@George, with the very highest respect to you, I really disagree. I think long-term success, in today's environment, depends on flexibility and a sharp eye towards the endgame. There's some pretty talented folks out there giving stuff away to get noticed. And some pretty compelling stories about how that's worked for them...

  4. As far as registering images for copyright, if you register all of your images immediately (SOC), and then edit some of them - are the final edited images considered a new image? Should those also be registered, or would they be covered under the original unedited image?

  5. Don't assume the architect is aware of copyright as it pertains to photographers. In my experience, they are aware of their own rights, but they can be quite naive as to the rights of other creators. I've had quite a few who believe (like realtors do) that if they've paid for their copy, they own the whole ball of wax, which is really odd considering the the similarities in terms of intellectual property.

  6. I work a lot with new home builders. When they have a manufacturer who wants to use the images, the builder or designer refers them to me and I re-license the images to them directly.

  7. Dave, I don't quite understand why you would disagree with the importance of registering your copyright.

    It doesn't preclude you from being flexible with clients, or licensing, or give everything away if that's how you think you will achieve fame and fortune. What it does do though, is give you the ability to actually control who uses what should you chose to do so.

    I just don't see why that is not a good thing?

  8. @George I don't think I did a very good job reading your reply, sorry. Now that I do, I see that much of it recommended registering the photos. I don't disagree with that at all, in fact I cannot speak to it - since I've never yet registered a photo.

    I think in scenarios like Alan described it may not have been appropriate (in a business relationship sense) to stop the conversation on their way to the parking lot to teach or enforce licensing details - Particularly if there's any suspicion the architect has already volunteered them to the restaurant at that point (likely is my guess). And likely too, as Larry mentioned, is that licensing hasn't been clarified at that point (otherwise why would we even be having this conversation)?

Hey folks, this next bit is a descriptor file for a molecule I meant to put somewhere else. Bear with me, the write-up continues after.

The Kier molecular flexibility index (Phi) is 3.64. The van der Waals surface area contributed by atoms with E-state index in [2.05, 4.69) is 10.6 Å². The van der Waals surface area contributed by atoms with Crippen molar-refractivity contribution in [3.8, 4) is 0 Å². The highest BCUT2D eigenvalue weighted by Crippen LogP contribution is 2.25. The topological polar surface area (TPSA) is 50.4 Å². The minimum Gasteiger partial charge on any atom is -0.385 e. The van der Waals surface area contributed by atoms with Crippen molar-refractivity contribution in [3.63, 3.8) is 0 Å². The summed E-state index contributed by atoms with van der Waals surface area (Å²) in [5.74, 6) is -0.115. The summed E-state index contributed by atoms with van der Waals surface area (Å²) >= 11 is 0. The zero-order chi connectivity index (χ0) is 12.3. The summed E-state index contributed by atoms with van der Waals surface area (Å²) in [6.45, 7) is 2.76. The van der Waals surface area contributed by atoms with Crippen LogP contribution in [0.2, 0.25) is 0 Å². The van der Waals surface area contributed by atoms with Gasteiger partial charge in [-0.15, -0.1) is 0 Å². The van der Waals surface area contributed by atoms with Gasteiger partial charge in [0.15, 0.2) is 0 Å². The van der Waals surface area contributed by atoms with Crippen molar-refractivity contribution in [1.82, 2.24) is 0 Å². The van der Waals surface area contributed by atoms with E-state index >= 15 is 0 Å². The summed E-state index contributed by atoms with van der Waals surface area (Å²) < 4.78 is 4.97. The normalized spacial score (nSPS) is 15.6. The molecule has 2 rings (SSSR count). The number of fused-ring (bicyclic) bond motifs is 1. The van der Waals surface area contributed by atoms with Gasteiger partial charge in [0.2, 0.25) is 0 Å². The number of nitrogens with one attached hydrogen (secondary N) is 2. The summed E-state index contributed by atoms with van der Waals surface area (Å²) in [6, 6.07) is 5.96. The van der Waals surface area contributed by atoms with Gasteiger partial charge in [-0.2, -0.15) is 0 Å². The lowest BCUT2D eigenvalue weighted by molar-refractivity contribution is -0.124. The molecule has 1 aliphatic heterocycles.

The time for the 'tough conversations' is before the shoot. Otherwise there's nobody to blame but yourself. So Alan should pony-up and take the hit: Politely mention a 'next time' scenario and see if he can get name on them.

    I'm barely more than 2 years into this. Your amazing photos prove it's exactly the opposite for you. But from my ignorance I'm fairly certain this is a relationship based business. Why spank the architect for what's really your mistake? Sometimes what's right, really isn't the right thing to do

  9. I see what Dave Spencer is trying to say now. However, assuming that Alan has indeed not adequately informed his client in writing before undertaking the commission, I would still suggest discussing the matter with the architect to see what representations, if any, they have made to other parties regarding the photos. Some careful judgement and diplomacy would be warranted, but that does not necessarily mean giving up any of your rights to earn additional income from selling usage rights to any other parties. If you have good sales and negotiating skills, try to put those to use. If you don't, get some for the future. Otherwise you risk being at a competitive disadvantage. Such skills will not get you out of every jam, but they sure can help sometimes. Sometimes you just have to fall on your sword though.

  10. It's a very easy conversation to have with the architect. If somebody wants to use his pub design to build one somewhere else, he would want to sell an additional license for those plans rather than having his original customer just had over a copy. The same thing goes for the photos. The architect would be killing the photographer's chances of selling images to the pub owner.